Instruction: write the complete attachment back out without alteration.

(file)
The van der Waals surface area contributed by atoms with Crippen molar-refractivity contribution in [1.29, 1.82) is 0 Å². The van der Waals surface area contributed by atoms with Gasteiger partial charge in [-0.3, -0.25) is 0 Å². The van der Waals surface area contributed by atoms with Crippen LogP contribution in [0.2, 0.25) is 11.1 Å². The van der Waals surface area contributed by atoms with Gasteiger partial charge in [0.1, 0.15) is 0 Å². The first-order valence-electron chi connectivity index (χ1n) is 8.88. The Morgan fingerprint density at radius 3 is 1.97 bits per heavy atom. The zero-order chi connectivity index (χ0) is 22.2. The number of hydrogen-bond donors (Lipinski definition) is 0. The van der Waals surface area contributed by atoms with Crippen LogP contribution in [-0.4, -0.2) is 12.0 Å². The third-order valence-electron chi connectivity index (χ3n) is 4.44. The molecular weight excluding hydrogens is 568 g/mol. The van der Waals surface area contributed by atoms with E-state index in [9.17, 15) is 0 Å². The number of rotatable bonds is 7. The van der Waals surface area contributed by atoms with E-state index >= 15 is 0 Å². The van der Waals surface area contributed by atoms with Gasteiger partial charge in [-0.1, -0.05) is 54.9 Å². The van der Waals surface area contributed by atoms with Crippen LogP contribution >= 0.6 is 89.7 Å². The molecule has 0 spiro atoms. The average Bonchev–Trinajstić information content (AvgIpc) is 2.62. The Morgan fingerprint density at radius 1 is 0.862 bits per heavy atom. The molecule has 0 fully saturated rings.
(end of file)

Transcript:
The van der Waals surface area contributed by atoms with Crippen molar-refractivity contribution in [1.29, 1.82) is 0 Å². The van der Waals surface area contributed by atoms with Gasteiger partial charge in [-0.3, -0.25) is 0 Å². The van der Waals surface area contributed by atoms with Crippen LogP contribution in [0.2, 0.25) is 11.1 Å². The van der Waals surface area contributed by atoms with Gasteiger partial charge in [0.1, 0.15) is 0 Å². The first-order valence-electron chi connectivity index (χ1n) is 8.88. The Morgan fingerprint density at radius 3 is 1.97 bits per heavy atom. The zero-order chi connectivity index (χ0) is 22.2. The number of hydrogen-bond donors (Lipinski definition) is 0. The van der Waals surface area contributed by atoms with Crippen LogP contribution in [-0.4, -0.2) is 12.0 Å². The third-order valence-electron chi connectivity index (χ3n) is 4.44. The molecular weight excluding hydrogens is 568 g/mol. The van der Waals surface area contributed by atoms with E-state index in [9.17, 15) is 0 Å². The number of rotatable bonds is 7. The van der Waals surface area contributed by atoms with E-state index >= 15 is 0 Å². The van der Waals surface area contributed by atoms with Gasteiger partial charge in [-0.1, -0.05) is 54.9 Å². The van der Waals surface area contributed by atoms with Crippen LogP contribution >= 0.6 is 89.7 Å². The molecule has 0 spiro atoms. The average Bonchev–Trinajstić information content (AvgIpc) is 2.62. The Morgan fingerprint density at radius 1 is 0.862 bits per heavy atom. The molecule has 0 fully saturated rings.